. . . solar wind is losing power.
“The average pressure of the solar wind has dropped more than 20% since the mid-1990s,” says Dave McComas of the Southwest Research Institute in San Antonio, Texas. “This is the weakest it’s been since we began monitoring solar wind almost 50 years ago.”
In addition to weakened solar wind, “Ulysses also finds that the sun’s underlying magnetic field has weakened by more than 30% since the mid-1990s,” says Posner.
The sun has reached a milestone not seen for nearly 100 years: an entire month has passed without a single visible sunspot being noted.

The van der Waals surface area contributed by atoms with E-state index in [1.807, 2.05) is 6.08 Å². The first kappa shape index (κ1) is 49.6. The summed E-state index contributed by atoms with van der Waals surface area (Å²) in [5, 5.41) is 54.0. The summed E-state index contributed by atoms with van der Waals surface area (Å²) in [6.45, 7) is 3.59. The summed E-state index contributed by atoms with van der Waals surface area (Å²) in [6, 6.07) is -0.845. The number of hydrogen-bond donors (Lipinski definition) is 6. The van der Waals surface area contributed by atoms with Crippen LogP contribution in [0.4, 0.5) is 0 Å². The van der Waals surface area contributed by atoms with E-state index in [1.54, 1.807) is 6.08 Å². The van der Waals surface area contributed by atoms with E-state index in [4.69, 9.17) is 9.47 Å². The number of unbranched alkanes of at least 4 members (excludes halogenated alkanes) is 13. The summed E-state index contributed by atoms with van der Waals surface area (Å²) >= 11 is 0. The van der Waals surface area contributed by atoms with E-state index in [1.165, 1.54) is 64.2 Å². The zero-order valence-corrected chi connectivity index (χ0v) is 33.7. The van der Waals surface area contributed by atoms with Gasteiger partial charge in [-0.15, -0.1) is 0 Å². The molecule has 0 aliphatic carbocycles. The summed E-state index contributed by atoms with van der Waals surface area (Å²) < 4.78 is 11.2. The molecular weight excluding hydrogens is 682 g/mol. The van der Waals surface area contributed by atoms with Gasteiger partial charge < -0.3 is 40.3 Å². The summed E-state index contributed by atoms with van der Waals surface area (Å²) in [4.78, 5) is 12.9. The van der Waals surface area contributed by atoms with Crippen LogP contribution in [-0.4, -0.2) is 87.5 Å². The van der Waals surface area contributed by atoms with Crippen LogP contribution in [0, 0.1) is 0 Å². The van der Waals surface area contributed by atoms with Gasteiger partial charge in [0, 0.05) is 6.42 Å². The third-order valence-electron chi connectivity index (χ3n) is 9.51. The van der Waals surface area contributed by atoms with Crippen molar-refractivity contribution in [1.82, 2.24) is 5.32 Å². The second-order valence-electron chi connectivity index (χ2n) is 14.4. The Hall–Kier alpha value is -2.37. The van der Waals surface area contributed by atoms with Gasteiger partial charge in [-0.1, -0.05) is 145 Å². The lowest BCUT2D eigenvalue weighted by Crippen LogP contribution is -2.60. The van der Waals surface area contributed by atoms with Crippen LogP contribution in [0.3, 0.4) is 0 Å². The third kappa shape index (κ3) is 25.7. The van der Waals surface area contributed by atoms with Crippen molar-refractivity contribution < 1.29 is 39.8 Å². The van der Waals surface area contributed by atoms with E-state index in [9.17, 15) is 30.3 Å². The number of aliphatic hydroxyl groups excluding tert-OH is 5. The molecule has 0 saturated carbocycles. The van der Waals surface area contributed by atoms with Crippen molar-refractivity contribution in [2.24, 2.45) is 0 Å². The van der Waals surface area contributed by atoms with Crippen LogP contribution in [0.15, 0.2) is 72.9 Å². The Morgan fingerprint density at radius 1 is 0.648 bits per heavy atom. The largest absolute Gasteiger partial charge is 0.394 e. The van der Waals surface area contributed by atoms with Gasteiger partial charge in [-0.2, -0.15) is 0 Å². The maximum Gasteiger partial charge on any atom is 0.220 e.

The event is significant as many climatologists now believe solar magnetic activity – which determines the number of sunspots – is an influencing factor for climate on earth.
Meteorologist Anthony Watts, who runs a climate data auditing site, tells DailyTech the sunspot numbers are another indication the “sun’s dynamo” is idling. According to Watts, the effect of sunspots on TSI (total solar irradiance) is negligible, but the reduction in the solar magnetosphere affects cloud formation here on Earth, which in turn modulates climate.